With less than 72 hours to go, health care advocacy groups and volunteers are anticipating a surge of consumers scrambling to sign up for health insurance under the Affordable Care Act before the enrollment period expires at midnight Sunday.
Local in-person enrollment assisters and call center representatives are taking last-minute appointments and holding clinics to help people understand enrollment process for subsidized commercial insurance offered under the health care law to people who don’t have access to it on the job and don’t qualify for government programs, such as Medicaid and Medicare.
Enroll America, a national nonprofit that has led enrollment efforts in Ohio and other states, will host an enrollment event from 1:30 to 6 p.m. today at the Dayton Metro Library’s main branch at 215 East Third Street.
Consumers can also get information and enroll through the nonprofit’s Get Covered Connector at connector.getcoveredamerica.org — an online scheduling tool for enrollment assistance implemented in Ohio by Enroll America and the Ohio Association of Foodbanks.
Earlier this week, consumers using the connector website scheduled 125 appointments on Tuesday and 130 appointments on Wednesday, according to Trey Daly, Enroll America’s Ohio director. Daly said the website hasn’t seen that kind of traffic since open enrollment began last November.
“We’ve seen a record number of appointments scheduled in the last two days through the connector,” Daly said Wednesday. “As each day passes as we approach the final deadline, we’re seeing a record number of appointments scheduled through the system.”
Daly said potential penalties under the law for not having health insurance are driving some of the traffic. People who choose not to obtain health insurance before Sunday may be faced with a fine of $325 or 2 percent of annual income, whichever is higher, on next year’s tax return.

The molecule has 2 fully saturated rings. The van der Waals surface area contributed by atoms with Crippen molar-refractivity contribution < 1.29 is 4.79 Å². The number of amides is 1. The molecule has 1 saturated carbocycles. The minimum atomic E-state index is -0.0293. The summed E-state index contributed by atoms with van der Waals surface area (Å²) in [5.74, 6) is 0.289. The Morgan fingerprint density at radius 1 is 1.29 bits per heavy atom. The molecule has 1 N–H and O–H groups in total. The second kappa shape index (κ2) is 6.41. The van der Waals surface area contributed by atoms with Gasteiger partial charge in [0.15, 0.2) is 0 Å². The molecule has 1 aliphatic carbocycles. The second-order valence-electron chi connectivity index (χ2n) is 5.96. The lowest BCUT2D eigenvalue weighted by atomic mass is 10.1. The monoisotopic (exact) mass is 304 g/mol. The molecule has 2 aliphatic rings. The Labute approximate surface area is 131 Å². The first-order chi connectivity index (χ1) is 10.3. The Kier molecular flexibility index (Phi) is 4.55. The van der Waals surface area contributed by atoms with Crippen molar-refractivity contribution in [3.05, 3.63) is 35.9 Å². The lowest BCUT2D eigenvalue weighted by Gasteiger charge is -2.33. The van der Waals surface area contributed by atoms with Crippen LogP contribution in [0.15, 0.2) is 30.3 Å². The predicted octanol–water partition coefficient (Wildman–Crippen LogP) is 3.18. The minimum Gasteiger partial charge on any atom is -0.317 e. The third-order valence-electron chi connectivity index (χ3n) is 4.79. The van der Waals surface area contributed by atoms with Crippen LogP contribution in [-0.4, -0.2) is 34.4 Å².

Many people enrolling in health insurance for the first time need help understanding insurance terms, such as premiums and deductibles, that people with work-based health insurance have spelled out for them by their human resources departments, Daly said.
In addition, some people are still trying to reconcile the facts with misleading or false information about the law — including news reports about skyrocketing monthly premium costs that fail to mention government tax-credit subsidies that can dramatically drive down the cost of insurance.
“All along, the biggest challenge to people getting enrolled has been either a lack of information or misinformation,” Daly said. “People assume that the coverage is not affordable when they don’t know about the financial assistance that’s available. Once we’re able to talk them through the tax credits…then they know it’s affordable.”
Nationwide, more than 10 million people have selected private health plans sold through federal and state-run health insurance marketplaces, and eight out of 10 people qualified for financial help with their premiums — saving an average of $268 a month, according to the most recent figures available from the U.S. Department of Health and Human Services.
More than 200,000 Ohioans — including about 24,000 in the Miami Valley — have selected new plans or re-enrolled in health plans they purchased last year during the inaugural launch of the marketplaces, according to HHS.
Still, subsidized coverage for hundreds of thousands of Ohioans could be in jeopardy, according to Kathleen Gmeiner, director of UHCAN Ohio/Ohio Consumers for Health Coverage project.
The Supreme Court has agreed to hear a case, King v Burwell, challenging subsidies through federal marketplaces in 37 states, including Ohio. Plaintiffs argue the law, as written, restricts subsidies to state exchanges. Supporters argue the law was clearly intended to make subsidies available to citizens in all states.
“If the Burwell case results in the plaintiffs winning, we estimate about 300,000 Ohioans would loose financial assistance by 2016,” Gmeiner said. “We would see a very significant negative effect because most people in the marketplace are getting subsidies, and for most of those folks it’s enough that without it they just wouldn’t be able to afford the coverage.”
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